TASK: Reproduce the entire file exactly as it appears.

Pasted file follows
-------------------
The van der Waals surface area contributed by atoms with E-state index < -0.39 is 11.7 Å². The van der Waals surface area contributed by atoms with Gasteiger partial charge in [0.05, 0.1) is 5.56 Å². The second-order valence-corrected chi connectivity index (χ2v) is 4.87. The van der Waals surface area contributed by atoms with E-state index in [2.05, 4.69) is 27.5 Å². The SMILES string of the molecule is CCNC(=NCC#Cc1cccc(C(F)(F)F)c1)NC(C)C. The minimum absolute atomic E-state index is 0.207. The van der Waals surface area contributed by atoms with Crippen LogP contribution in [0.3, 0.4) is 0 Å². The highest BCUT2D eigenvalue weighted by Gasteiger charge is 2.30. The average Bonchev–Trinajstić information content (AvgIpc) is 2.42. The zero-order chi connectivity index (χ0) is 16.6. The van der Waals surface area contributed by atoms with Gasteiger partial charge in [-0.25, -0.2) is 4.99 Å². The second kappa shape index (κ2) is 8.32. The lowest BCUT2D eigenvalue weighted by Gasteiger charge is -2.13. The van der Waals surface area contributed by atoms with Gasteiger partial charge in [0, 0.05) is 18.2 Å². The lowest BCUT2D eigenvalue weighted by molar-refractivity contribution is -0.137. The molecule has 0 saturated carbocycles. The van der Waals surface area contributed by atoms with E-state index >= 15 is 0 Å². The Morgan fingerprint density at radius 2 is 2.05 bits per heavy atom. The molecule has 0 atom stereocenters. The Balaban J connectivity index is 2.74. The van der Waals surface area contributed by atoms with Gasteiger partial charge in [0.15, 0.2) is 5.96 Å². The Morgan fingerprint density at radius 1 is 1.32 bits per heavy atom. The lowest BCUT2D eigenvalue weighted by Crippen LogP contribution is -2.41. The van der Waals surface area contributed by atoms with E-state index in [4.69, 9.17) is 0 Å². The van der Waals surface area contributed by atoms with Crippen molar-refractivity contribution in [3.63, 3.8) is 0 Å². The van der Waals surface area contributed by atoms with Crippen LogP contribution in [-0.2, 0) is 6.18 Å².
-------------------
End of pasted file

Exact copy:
The van der Waals surface area contributed by atoms with E-state index < -0.39 is 11.7 Å². The van der Waals surface area contributed by atoms with Gasteiger partial charge in [0.05, 0.1) is 5.56 Å². The second-order valence-corrected chi connectivity index (χ2v) is 4.87. The van der Waals surface area contributed by atoms with E-state index in [2.05, 4.69) is 27.5 Å². The SMILES string of the molecule is CCNC(=NCC#Cc1cccc(C(F)(F)F)c1)NC(C)C. The minimum absolute atomic E-state index is 0.207. The van der Waals surface area contributed by atoms with Crippen LogP contribution in [0.3, 0.4) is 0 Å². The highest BCUT2D eigenvalue weighted by Gasteiger charge is 2.30. The average Bonchev–Trinajstić information content (AvgIpc) is 2.42. The zero-order chi connectivity index (χ0) is 16.6. The van der Waals surface area contributed by atoms with Gasteiger partial charge in [-0.25, -0.2) is 4.99 Å². The second kappa shape index (κ2) is 8.32. The lowest BCUT2D eigenvalue weighted by Gasteiger charge is -2.13. The van der Waals surface area contributed by atoms with Gasteiger partial charge in [0, 0.05) is 18.2 Å². The lowest BCUT2D eigenvalue weighted by molar-refractivity contribution is -0.137. The molecule has 0 saturated carbocycles. The van der Waals surface area contributed by atoms with E-state index >= 15 is 0 Å². The Morgan fingerprint density at radius 2 is 2.05 bits per heavy atom. The molecule has 0 atom stereocenters. The Balaban J connectivity index is 2.74. The van der Waals surface area contributed by atoms with Gasteiger partial charge in [0.15, 0.2) is 5.96 Å². The Morgan fingerprint density at radius 1 is 1.32 bits per heavy atom. The lowest BCUT2D eigenvalue weighted by Crippen LogP contribution is -2.41. The van der Waals surface area contributed by atoms with E-state index in [4.69, 9.17) is 0 Å². The van der Waals surface area contributed by atoms with Crippen molar-refractivity contribution in [3.63, 3.8) is 0 Å². The van der Waals surface area contributed by atoms with Crippen LogP contribution in [-0.2, 0) is 6.18 Å².